Well, we didn’t see this one coming…
From Planned Parenthood of Maryland:
After Surgery in the Womb, a Baby Kicks Up Hope https://t.co/iH0VWWvCVS
— PPMaryland (@PPMaryland) January 16, 2018
— Jeryl Bier (@JerylBier) January 17, 2018
This is what real doctors do, help babies in the womb. You just kill them. https://t.co/FqPNW9hRRR
— Students for Life (@Students4LifeHQ) January 17, 2018
A baby?! Surgery in the “womb” on a clump of cells? Very confusing. https://t.co/asNMKzaEy7
— Lew Moore (@lewmoore) January 17, 2018
— Michele Hendrickson (@meechelooo) January 17, 2018
I thought those were fetuses, not humans?
— trixilynette (@trixilynette) January 17, 2018
But enough of the snark. Go read the New York Times article on this wonderful story. It’s well worth your time:
HOUSTON — For a small person who had surgery before he was even born, and who’d just spent an hour and a half squeezing through a tight space that clamped down on his head every few minutes, Baby Boy Royer was showing a feisty spirit.
He arrived pink and screaming on Friday at 5:35 a.m., two days before his official due date, weighing 8 pounds 8 ounces, and almost 20 inches long.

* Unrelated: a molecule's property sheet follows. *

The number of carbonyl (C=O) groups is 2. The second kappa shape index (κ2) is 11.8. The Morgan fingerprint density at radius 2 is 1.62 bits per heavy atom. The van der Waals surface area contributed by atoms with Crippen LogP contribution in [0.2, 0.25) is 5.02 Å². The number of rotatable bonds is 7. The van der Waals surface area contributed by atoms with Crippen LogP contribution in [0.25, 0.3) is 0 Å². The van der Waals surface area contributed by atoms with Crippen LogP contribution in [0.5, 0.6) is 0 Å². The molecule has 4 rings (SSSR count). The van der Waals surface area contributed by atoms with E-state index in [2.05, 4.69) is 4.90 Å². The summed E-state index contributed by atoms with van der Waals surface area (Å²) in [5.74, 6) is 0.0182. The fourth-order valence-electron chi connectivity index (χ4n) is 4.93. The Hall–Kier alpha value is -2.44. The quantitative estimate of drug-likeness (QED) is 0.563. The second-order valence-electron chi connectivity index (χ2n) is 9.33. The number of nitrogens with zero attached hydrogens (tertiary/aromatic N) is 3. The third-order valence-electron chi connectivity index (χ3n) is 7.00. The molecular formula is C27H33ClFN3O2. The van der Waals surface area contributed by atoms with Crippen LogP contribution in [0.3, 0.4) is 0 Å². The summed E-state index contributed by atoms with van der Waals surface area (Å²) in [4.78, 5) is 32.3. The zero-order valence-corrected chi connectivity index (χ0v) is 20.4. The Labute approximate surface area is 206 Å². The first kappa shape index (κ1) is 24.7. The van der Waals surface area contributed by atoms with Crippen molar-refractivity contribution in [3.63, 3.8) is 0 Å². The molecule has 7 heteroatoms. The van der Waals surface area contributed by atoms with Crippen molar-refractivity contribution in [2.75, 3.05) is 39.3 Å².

Within moments of his birth at Texas Children’s Hospital, he did what his parents and doctors had eagerly hoped to see: He moved his legs and feet, a sign that the operation may have prevented damage to the spinal nerves needed for walking.
Indeed, placed on his belly, he managed to pull a knee underneath himself and push off, as if he intended to crawl away from the nurses who were trying to swaddle him.
And maybe Planned Parenthood didn’t read until the end, but the “doom and gloom” the family is talking about is quite clear:
A battery of tests lay ahead. Fetal surgery does not cure spina bifida, doctors warn. It only lessens the disability. So, for Baby Royer, time will tell.
The Royers, who moved from San Diego to Houston for four months to be treated there, said they had made the right choice, though it had not been an easy decision.
“We faced a lot of doom and gloom in San Diego, but we had a lot of hope and optimism,” Mr. Royer said. “We want to get awareness out to other people that there are options. It’s definitely worth doing the research.”
“It was so worth it,” Mrs. Royer said, with tears in her eyes. “I’d do it again in a heartbeat. That’s for sure.”
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